Jan 26, 2010, 04:01AM

I Know That Tune

It's too bad country music chart-topper Brad Paisley doesn't try to break the genre's sexist tropes.

Brad paisley2006.jpg?ixlib=rails 2.1

You wear the pants
Well, buddy, good for you
I’m so impressed
Yeah, woop-dee-doo

So sings Brad Paisley in the song “The Pants,” from his most recent album American Saturday Night. Paisley is arguably the biggest male star in country today. A winner of multiple Grammies and CMAs , he co-hosted the CMAs last November and recently scored an apparently lucrative deal with T-Mobile. He’s even big on the largely country-shunning East Coast; last October, he played Madison Square Garden. And this weekend, his sultry voice and somewhat problematic lyrics were blaring out of the car speakers as I drove down the New Jersey Turnpike.

Paisley, who can seriously rip on the guitar, is known among country fans (among whom I count myself) for his ability to write both stirring emotional ballads of the kind we often associate with the genre, but also tongue-in-cheek social commentary. “The Pants” certainly falls into that second category, as does his song “I’m Still a Guy.” Regular readers can have no doubt as to why these two particular Paisley songs appeal to me: They’re both about gender.

Masculinity in modern country music is a messy business. The men depicted in country lyrics, and the men who sing those lyrics, often embody a series of competing and contradictory ideals. They’re tough, but tender. They’re independent but devoted to their women. It’s a difficult balance to strike, one that is often glorified by the men who sing about it, and there’s no mercy for the man who doesn’t strike it just right. Paisley’s highly entertaining “I’m Still a Guy,” for example, is about how the trend of metrosexuality is taking the “tender” side of the equation just a little too far:

These days there’s dudes getting facials
Manicured, waxed and botoxed
With deep spray-on tans and creamy, lotiony hands
You can’t grip a tackle box
With all of these guys lining up to get neutered, it’s hip now to be feminized

The lyrics to this particular verse are accompanied by both a music box sound effect and a tuba, driving home Paisley’s mockery of metrosexuality. The problem with metrosexuality, the lyrics suggest, is that these men aren’t really men at all, but modern eunuchs whose voluntary genderlessness renders them incapable of doing manly things, like fishing. No matter how “hip” it might be, acting like a woman makes you a joke. Because women do silly things like adhere to the beauty standards world sets for them.

So since country music’s ideal man clearly isn’t artificially tanned or hairless, what does he look like? Paisley, sticking with the idea of contradictions, gives us a man who has a soft side. But he also shows other men, and his woman, who’s boss:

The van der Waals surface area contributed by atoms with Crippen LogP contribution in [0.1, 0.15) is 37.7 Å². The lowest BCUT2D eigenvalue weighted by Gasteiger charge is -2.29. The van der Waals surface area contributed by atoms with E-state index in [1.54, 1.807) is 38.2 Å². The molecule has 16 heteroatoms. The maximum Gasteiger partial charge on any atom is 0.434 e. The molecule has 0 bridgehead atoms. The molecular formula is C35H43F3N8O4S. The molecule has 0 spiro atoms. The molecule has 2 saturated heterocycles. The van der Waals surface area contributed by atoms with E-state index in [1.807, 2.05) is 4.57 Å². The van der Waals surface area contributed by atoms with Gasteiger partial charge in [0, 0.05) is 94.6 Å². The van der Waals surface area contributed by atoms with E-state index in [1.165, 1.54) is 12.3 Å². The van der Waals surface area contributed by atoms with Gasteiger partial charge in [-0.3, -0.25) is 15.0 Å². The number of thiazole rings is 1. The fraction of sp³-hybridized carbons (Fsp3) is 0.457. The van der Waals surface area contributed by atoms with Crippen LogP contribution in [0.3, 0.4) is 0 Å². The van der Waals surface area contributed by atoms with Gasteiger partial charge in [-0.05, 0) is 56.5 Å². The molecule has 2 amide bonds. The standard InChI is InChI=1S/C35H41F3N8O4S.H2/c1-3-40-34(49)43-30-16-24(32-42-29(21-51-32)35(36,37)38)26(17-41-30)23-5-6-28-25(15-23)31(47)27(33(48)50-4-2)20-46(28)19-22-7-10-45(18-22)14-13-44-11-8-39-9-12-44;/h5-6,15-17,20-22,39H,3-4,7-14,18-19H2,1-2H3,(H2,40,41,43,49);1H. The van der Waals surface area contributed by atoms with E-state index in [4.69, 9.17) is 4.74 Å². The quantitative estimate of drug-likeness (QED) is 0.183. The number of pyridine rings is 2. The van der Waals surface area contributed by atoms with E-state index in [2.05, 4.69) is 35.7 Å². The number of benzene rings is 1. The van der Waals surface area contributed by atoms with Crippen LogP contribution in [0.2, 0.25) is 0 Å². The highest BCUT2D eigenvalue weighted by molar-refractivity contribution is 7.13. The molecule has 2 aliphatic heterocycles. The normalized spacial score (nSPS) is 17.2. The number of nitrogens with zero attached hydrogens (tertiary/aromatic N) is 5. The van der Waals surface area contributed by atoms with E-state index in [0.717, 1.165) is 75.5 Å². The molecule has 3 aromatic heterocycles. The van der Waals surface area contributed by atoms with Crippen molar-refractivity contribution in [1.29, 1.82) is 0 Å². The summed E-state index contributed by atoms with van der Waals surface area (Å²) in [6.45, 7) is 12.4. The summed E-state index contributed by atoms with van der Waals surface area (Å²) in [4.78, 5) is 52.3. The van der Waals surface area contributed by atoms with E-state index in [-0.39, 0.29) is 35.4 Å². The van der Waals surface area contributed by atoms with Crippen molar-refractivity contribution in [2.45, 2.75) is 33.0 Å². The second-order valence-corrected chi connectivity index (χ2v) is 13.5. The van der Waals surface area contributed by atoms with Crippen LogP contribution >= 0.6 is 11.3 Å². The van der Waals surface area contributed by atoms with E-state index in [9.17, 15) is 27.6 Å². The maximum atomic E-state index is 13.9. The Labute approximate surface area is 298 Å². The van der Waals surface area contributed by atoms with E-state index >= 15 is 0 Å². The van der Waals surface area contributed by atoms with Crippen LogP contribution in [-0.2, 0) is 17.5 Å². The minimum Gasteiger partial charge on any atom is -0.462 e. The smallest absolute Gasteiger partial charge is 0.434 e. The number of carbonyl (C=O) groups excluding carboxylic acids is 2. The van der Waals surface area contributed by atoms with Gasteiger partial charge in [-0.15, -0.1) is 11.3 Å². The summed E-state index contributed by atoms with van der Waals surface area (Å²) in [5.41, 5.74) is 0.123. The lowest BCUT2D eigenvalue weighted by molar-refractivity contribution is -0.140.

I’ll pour out my heart, hold your hand in the car
Write a love song that makes you cry
Then turn right around, knock some jerk to the ground
‘Cos he copped a feel as you walked by

The point of “I’m Still a Guy” is that while Paisley will do some things that reveal his soft side, like expressing emotion, he’ll only do them in private. When it comes to performing masculinity, to demonstrating just how much of a “real man” he is, he prefers to do that in public, preferably with his fists, fishing rod or gun.

Things don’t get much more progressive with “The Pants.” Initially, the song sounds like a rejection of machismo masculinity, a playful jab at men who think they’re running the show simply because they’re men. “It’s not who wears the pants,” Paisley sings, “It’s who wears the skirt.” Yeah! Girl Power! But, as it turns out, the song is really about how men are sex-crazed animals who are kept in line by the women who grant or deny them sex:

A big old boy like you could probably bench 350
A little thing like her can barely lift the bar
But just wait ‘til that woman has a headache
And she sits there with her legs crossed
We’ll see how strong you are

Women are physically weak but can control strong men through sex. Original.

It’s lyrics like these that make me file Paisley’s music in my “Non-feminist Guilty Pleasures” playlist. Men who are so ashamed of their feminine side that they’ll only let it out in private? Women who take perverse pleasure in denying men sex? Making fun of men who do “girly” things like pay attention to their appearance? Evidently, the face of modern country has no intention of challenging the genre’s status quo when it comes to gender roles. He’s talented and funny, no doubt, but no amount of guitar-ripping ability can hide the fact that Brad Paisley is just singing the same old song.

  • "Women are physically weak but can control strong men through sex." Yep, sounds about right.

    Responses to this comment
  • I think you've got at least a small chip on your shoulder about men/women dynamics, but to each his/her own. I just can't imagine anyone listening to crap like Brad Paisley.

    Responses to this comment
  • I recommend you stop listening to this dweeb and listen to The (original) Flying Burrito Brothers and/or Gram Parsons.

    Responses to this comment
  • Couldn't agree more, Marty. When I heard the news of Gram Parsons' death as a freshman in college in '73 it hit me harder than Hendrix, Joplin or certainly the already irrelevant Jim Morrison. Parsons was just 27, but extraordinarily influential, not just with the Burritos but on the Byrds' classic (and shunned) "Sweetheart of the Rodeo" album, as well as his collaborations with EmmyLou Harris. And he introduced a young generation to country classics, like the Louvin Brothers, among others. Here's a clip of Parsons and Harris doing their cover the Louvins' "The Angels Rejoiced Last Night." http://www.youtube.com/watch?v=hYMf_kOYQlc

    Responses to this comment

Register or Login to leave a comment